Gingivitis is a common and mild form of a gum disease which occurs when plaque builds up on teeth causing irritation, redness, swelling and inflammation of your surrounding gum tissue.
It’s important to take gingivitis seriously and treat it promptly. Because it can lead to much more serious gum disease called periodontitis and tooth loss.
Gingivitis is reversible with good oral hygiene; however, without treatment, gingivitis can progress to periodontitis, in which the inflammation of the gums results in tissue destruction around the teeth. Periodontitis can ultimately lead to tooth loss.
Causes of gingivitis
Gingivitis is caused by plaque. This plaque contains large numbers of bacteria which produces toxins that can irritate the gums and cause them to become red, inflamed, puffy, and may even lead to bleeding.
Other factors might increase your risk of gingivitis such as:
- Poor oral hygiene
- Smoking or tobacco use
- Aggressive oral hygiene such as brushing with stiff bristles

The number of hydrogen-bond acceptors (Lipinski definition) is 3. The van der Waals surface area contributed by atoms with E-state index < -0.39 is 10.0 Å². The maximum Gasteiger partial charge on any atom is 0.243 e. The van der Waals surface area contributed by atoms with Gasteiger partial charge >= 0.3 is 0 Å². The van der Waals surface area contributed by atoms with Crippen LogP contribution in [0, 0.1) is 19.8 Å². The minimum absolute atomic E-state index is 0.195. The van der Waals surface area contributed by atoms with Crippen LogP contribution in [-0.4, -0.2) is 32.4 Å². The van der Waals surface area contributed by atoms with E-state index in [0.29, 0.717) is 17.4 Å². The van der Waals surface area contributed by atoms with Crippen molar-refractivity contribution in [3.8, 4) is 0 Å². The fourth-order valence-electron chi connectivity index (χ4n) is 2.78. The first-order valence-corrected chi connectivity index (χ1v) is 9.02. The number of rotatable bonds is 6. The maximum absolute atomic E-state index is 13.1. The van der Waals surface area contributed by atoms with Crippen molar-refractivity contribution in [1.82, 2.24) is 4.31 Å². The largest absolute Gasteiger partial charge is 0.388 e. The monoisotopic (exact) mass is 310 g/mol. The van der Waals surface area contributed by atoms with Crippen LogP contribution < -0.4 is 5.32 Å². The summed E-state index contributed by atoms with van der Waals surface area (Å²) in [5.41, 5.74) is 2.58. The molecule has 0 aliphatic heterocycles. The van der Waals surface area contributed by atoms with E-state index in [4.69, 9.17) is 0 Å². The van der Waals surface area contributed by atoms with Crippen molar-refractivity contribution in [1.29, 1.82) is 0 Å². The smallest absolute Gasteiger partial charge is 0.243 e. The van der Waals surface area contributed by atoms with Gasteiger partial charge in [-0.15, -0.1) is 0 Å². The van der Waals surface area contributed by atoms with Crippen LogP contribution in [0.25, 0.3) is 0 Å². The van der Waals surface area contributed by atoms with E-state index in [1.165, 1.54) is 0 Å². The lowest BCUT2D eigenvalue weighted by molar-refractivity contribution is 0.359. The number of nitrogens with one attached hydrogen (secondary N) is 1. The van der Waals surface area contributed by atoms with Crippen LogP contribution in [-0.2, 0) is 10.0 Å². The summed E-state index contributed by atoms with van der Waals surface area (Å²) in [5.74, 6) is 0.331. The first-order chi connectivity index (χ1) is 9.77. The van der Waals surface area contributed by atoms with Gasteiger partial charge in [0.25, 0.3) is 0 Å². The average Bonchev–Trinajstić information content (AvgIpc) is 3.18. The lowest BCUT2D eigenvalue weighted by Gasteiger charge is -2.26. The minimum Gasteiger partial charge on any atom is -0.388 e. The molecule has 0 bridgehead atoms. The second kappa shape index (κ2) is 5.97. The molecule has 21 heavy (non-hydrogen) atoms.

- Dry mouth
- Poor nutrition especially vitamin C deficiency
- Immunosuppresive states such as leukemia, HIV/AIDS or cancer treatment
- Certain drugs, such as phenytoin for epileptic seizures and some calcium channel blockers, used for angina, high blood pressure and other conditions.
- Hormonal changes, such as those related to pregnancy, menstrual cycle or use of birth control pills
- Genetic factors
- Medical conditions such as certain viral and fungal infections.
Signs and Symptoms
Because gingivitis doesn’t often cause pain, many people don’t know they have it. However, the following can be symptoms of gingivitis:
- Bright red puffy gums
- Sore gums that doesn’t go away
- Tender gums that may be painful to the touch
- Bleeding from the gums especially when brushing or flossing
- Halitosis or bad breath that doesn’t go away after brushing
- Inflamed, tender and swollen gums
- Tooth pain or sensitivity such as to hot or cold foods and beverages
- Loose teeth
Treating gingivitis is all about eliminating as much plaque from your teeth and gums as possible. The best way to treat it is to catch it early. Practice proper oral hygiene you should also cut back on any risk factors. Other treatments include:
- Antiseptic mouthwash containing chemicals such as chlorhexidine or hydrogen peroxide can be used to disinfect the mouth.
- Oral antibiotics such as doxycycline, amoxicillin can be used to treat persistent areas of gum inflammation.
- Scaling often used to remove tartar from above and below the gum line.
- Root planing which smooths rough spots and removes plaque and tartar from the root surface.
- Lasers may remove tartar with less pain and bleeding than scaling and root planing.